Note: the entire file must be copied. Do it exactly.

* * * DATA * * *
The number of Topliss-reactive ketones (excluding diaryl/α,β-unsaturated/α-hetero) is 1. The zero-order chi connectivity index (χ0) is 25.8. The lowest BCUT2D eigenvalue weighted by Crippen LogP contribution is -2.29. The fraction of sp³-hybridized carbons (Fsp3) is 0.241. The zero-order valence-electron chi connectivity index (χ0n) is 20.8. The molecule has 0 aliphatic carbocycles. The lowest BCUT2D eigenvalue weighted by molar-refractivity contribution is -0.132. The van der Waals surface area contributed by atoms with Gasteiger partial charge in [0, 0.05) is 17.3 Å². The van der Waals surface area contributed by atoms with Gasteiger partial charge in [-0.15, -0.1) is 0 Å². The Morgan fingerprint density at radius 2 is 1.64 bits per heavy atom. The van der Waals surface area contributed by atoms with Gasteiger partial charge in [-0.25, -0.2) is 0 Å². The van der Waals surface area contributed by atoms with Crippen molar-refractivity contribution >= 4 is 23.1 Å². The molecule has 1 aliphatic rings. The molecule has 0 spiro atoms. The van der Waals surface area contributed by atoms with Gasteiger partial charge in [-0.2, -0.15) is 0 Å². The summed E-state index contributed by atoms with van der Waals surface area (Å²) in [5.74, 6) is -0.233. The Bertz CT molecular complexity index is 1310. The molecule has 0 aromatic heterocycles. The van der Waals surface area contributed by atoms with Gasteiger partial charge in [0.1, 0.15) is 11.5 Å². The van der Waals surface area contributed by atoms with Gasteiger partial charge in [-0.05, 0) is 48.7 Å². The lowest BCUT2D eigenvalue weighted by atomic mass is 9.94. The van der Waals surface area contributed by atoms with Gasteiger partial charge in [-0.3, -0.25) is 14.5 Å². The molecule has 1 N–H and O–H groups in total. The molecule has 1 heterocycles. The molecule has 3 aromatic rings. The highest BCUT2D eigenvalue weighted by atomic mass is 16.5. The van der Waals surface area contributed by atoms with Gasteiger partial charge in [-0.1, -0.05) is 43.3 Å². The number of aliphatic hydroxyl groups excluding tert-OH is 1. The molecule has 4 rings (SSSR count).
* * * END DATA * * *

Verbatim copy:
The number of Topliss-reactive ketones (excluding diaryl/α,β-unsaturated/α-hetero) is 1. The zero-order chi connectivity index (χ0) is 25.8. The lowest BCUT2D eigenvalue weighted by Crippen LogP contribution is -2.29. The fraction of sp³-hybridized carbons (Fsp3) is 0.241. The zero-order valence-electron chi connectivity index (χ0n) is 20.8. The molecule has 0 aliphatic carbocycles. The lowest BCUT2D eigenvalue weighted by molar-refractivity contribution is -0.132. The van der Waals surface area contributed by atoms with Gasteiger partial charge in [0, 0.05) is 17.3 Å². The van der Waals surface area contributed by atoms with Gasteiger partial charge in [-0.15, -0.1) is 0 Å². The Morgan fingerprint density at radius 2 is 1.64 bits per heavy atom. The van der Waals surface area contributed by atoms with Gasteiger partial charge in [-0.25, -0.2) is 0 Å². The van der Waals surface area contributed by atoms with Crippen molar-refractivity contribution >= 4 is 23.1 Å². The molecule has 1 aliphatic rings. The molecule has 0 spiro atoms. The van der Waals surface area contributed by atoms with Gasteiger partial charge in [-0.2, -0.15) is 0 Å². The summed E-state index contributed by atoms with van der Waals surface area (Å²) in [5.74, 6) is -0.233. The Bertz CT molecular complexity index is 1310. The molecule has 0 aromatic heterocycles. The van der Waals surface area contributed by atoms with Gasteiger partial charge in [0.1, 0.15) is 11.5 Å². The van der Waals surface area contributed by atoms with Gasteiger partial charge in [-0.05, 0) is 48.7 Å². The lowest BCUT2D eigenvalue weighted by atomic mass is 9.94. The van der Waals surface area contributed by atoms with Gasteiger partial charge in [-0.3, -0.25) is 14.5 Å². The molecule has 1 N–H and O–H groups in total. The molecule has 1 heterocycles. The molecule has 3 aromatic rings. The highest BCUT2D eigenvalue weighted by atomic mass is 16.5. The van der Waals surface area contributed by atoms with Gasteiger partial charge in [-0.1, -0.05) is 43.3 Å². The number of aliphatic hydroxyl groups excluding tert-OH is 1. The molecule has 4 rings (SSSR count).